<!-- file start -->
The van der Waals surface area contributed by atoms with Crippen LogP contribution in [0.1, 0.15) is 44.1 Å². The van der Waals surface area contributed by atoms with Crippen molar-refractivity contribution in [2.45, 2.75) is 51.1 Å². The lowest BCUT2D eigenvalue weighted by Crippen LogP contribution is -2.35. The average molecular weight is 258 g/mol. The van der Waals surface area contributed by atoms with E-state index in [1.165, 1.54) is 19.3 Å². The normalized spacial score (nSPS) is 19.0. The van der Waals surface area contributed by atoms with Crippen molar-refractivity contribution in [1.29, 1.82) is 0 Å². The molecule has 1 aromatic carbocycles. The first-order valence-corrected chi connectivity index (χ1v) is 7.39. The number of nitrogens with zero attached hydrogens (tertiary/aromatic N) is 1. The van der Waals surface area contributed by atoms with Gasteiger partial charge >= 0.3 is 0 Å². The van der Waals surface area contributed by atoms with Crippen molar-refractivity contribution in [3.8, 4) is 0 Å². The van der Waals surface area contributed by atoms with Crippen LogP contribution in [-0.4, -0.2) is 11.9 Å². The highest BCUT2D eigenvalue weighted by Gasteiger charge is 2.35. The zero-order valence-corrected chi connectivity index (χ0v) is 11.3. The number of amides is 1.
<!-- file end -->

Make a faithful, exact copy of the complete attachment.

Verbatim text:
The van der Waals surface area contributed by atoms with Crippen LogP contribution in [0.1, 0.15) is 44.1 Å². The van der Waals surface area contributed by atoms with Crippen molar-refractivity contribution in [2.45, 2.75) is 51.1 Å². The lowest BCUT2D eigenvalue weighted by Crippen LogP contribution is -2.35. The average molecular weight is 258 g/mol. The van der Waals surface area contributed by atoms with E-state index in [1.165, 1.54) is 19.3 Å². The normalized spacial score (nSPS) is 19.0. The van der Waals surface area contributed by atoms with Crippen molar-refractivity contribution in [1.29, 1.82) is 0 Å². The molecule has 1 aromatic carbocycles. The first-order valence-corrected chi connectivity index (χ1v) is 7.39. The number of nitrogens with zero attached hydrogens (tertiary/aromatic N) is 1. The van der Waals surface area contributed by atoms with Gasteiger partial charge >= 0.3 is 0 Å². The van der Waals surface area contributed by atoms with Crippen molar-refractivity contribution in [3.8, 4) is 0 Å². The van der Waals surface area contributed by atoms with Crippen LogP contribution in [-0.4, -0.2) is 11.9 Å². The highest BCUT2D eigenvalue weighted by Gasteiger charge is 2.35. The zero-order valence-corrected chi connectivity index (χ0v) is 11.3. The number of amides is 1.